Presumptive Democratic presidential nominee Hillary Clinton was in Springfield, Ill., Wednesday where she sought to use the symbolism of a historic landmark to draw parallels to a present-day America that is in need of repairing deepening racial and cultural divides.

The Old State Capitol — where Abraham Lincoln delivered his famous "A house divided" speech in 1858 warning against the ills of slavery and where Barack Obama launched his presidential bid in 2007 — served as the backdrop for Clinton as she spoke of how "America's long struggle with race is far from finished."

Episode 711: Hooked on Heroin

1 hour ago

When we meet the heroin dealer called Bone, he has just shot up. He has a lot to say anyway. He tells us about his career--it pretty much tracks the evolution of drug use in America these past ten years or so. He tells us about his rough past. And he tells us about how he died a week ago. He overdosed on his own supply and his friend took his body to the emergency room, then left.

New British Prime Minister Theresa May announced six members of her Cabinet Wednesday.

Amid a sweeping crackdown on dissent in Egypt, security forces have forcibly disappeared hundreds of people since the beginning of 2015, according to a new report from Amnesty International.

It's an "unprecedented spike," the group says, with an average of three or four people disappeared every day.

The Republican Party, as it prepares for its convention next week has checked off item No. 1 on its housekeeping list — drafting a party platform. The document reflects the conservative views of its authors, many of whom are party activists. So don't look for any concessions to changing views among the broader public on key social issues.

Many public figures who took to Twitter and Facebook following the murder of five police officers in Dallas have faced public blowback and, in some cases, found their employers less than forgiving about inflammatory and sometimes hateful online comments.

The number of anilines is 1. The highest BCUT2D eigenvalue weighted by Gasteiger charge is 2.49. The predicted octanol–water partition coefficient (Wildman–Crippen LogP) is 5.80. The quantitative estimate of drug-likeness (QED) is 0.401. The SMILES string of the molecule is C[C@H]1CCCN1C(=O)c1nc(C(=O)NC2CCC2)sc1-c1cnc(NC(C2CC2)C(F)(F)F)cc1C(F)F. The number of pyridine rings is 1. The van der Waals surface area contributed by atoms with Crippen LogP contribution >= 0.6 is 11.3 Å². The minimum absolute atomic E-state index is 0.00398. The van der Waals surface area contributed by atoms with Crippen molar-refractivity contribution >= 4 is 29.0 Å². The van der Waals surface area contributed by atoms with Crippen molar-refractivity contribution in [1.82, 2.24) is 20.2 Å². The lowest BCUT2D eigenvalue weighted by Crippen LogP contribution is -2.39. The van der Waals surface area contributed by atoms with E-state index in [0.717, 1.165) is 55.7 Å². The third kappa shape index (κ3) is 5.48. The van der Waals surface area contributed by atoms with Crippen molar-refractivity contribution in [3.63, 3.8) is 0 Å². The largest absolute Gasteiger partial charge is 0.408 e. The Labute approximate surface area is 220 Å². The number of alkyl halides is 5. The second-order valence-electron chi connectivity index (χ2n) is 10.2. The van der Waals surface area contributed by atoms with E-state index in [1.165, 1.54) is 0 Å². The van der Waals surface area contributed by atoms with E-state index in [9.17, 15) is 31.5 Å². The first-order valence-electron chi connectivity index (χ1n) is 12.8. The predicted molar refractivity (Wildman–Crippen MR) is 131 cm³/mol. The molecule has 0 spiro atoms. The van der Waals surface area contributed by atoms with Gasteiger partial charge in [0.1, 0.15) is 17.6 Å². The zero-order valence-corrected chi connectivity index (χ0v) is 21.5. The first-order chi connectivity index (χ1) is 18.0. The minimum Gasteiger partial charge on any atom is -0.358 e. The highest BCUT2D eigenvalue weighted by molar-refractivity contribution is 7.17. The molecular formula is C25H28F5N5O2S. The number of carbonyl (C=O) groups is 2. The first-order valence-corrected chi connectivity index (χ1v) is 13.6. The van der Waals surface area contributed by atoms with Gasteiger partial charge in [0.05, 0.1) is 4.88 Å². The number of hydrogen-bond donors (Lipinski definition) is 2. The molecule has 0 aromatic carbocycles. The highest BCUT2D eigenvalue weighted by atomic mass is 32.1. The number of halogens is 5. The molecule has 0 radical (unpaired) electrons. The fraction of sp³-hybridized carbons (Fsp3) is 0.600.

As Venezuela unravels — with shortages of food and medicine, as well as runaway inflation — President Nicolas Maduro is increasingly unpopular. But he's still holding onto power.

"The truth in Venezuela is there is real hunger. We are hungry," says a man who has invited me into his house in the northwestern city of Maracaibo, but doesn't want his name used for fear of reprisals by the government.

The wiry man paces angrily as he speaks. It wasn't always this way, he says, showing how loose his pants are now.

Ask a typical teenage girl about the latest slang and girl crushes and you might get answers like "spilling the tea" and Taylor Swift. But at the Girl Up Leadership Summit in Washington, D.C., the answers were "intersectional feminism" — the idea that there's no one-size-fits-all definition of feminism — and U.N. climate chief Christiana Figueres.

Copyright 2016 NPR. To see more, visit http://www.npr.org/.

Arizona Hispanics Poised To Swing State Blue

5 hours ago
Copyright 2016 NPR. To see more, visit http://www.npr.org/.

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Administration: A Month Needed To Fix Obamacare Enrollment Site

Oct 25, 2013
Originally published on October 25, 2013 3:37 pm

A subcontractor that built a portion of the HealthCare.gov website that's now working relatively well is being promoted to oversee a thorough revamping of the entire glitch-prone portal, and work will be done by the end of next month, the White House says.

QSSI apparently will replace Centers for Medicare and Medicaid Services in the lead role. QSSI is tasked with identifying problems and prioritizing fixes, Jeffrey Zients, who is in charge of fixing the website, said in a briefing on Friday.

"By the end of November, the vast majority of consumers will be able to successfully and smoothly enroll through HealthCare.gov," Zients said.

HealthCare.gov — the online entry point for uninsured Americans to get coverage under the Affordable Care Act — has turned into an obstacle for people trying to purchase coverage.

Zients told reporters that currently about 90 percent of the website's users are able to set up an account but "as few as 3 in 10 are getting through the process."

He said that a team of "leading managers and programmers" drawn from government and the private sector assessed the problem with the portal and determined "it is fixable."

Reuters says QSSI "produced the federal data hub and a software tool for creating online consumer accounts, which was at the center of early logjam problems."

Copyright 2014 NPR. To see more, visit http://www.npr.org/.